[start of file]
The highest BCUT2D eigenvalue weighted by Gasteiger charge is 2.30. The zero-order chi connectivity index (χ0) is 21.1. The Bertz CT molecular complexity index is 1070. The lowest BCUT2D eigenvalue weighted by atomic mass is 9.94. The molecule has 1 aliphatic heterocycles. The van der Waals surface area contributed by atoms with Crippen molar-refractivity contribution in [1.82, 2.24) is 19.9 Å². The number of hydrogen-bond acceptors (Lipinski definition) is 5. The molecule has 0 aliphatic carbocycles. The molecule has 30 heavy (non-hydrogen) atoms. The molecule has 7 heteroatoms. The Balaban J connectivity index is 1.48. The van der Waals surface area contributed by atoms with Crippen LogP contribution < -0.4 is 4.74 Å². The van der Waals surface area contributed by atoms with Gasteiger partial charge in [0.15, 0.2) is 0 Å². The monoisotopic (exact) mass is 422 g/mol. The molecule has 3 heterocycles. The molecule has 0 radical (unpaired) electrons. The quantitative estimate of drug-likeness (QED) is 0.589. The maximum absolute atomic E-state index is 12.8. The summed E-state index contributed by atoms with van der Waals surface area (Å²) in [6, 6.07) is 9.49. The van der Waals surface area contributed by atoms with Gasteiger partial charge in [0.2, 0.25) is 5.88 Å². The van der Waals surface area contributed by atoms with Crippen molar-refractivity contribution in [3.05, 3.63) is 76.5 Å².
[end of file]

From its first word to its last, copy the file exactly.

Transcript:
The highest BCUT2D eigenvalue weighted by Gasteiger charge is 2.30. The zero-order chi connectivity index (χ0) is 21.1. The Bertz CT molecular complexity index is 1070. The lowest BCUT2D eigenvalue weighted by atomic mass is 9.94. The molecule has 1 aliphatic heterocycles. The van der Waals surface area contributed by atoms with Crippen molar-refractivity contribution in [1.82, 2.24) is 19.9 Å². The number of hydrogen-bond acceptors (Lipinski definition) is 5. The molecule has 0 aliphatic carbocycles. The molecule has 30 heavy (non-hydrogen) atoms. The molecule has 7 heteroatoms. The Balaban J connectivity index is 1.48. The van der Waals surface area contributed by atoms with Crippen LogP contribution < -0.4 is 4.74 Å². The van der Waals surface area contributed by atoms with Gasteiger partial charge in [0.15, 0.2) is 0 Å². The monoisotopic (exact) mass is 422 g/mol. The molecule has 3 heterocycles. The molecule has 0 radical (unpaired) electrons. The quantitative estimate of drug-likeness (QED) is 0.589. The maximum absolute atomic E-state index is 12.8. The summed E-state index contributed by atoms with van der Waals surface area (Å²) in [6, 6.07) is 9.49. The van der Waals surface area contributed by atoms with Gasteiger partial charge in [0.2, 0.25) is 5.88 Å². The van der Waals surface area contributed by atoms with Crippen molar-refractivity contribution in [3.05, 3.63) is 76.5 Å².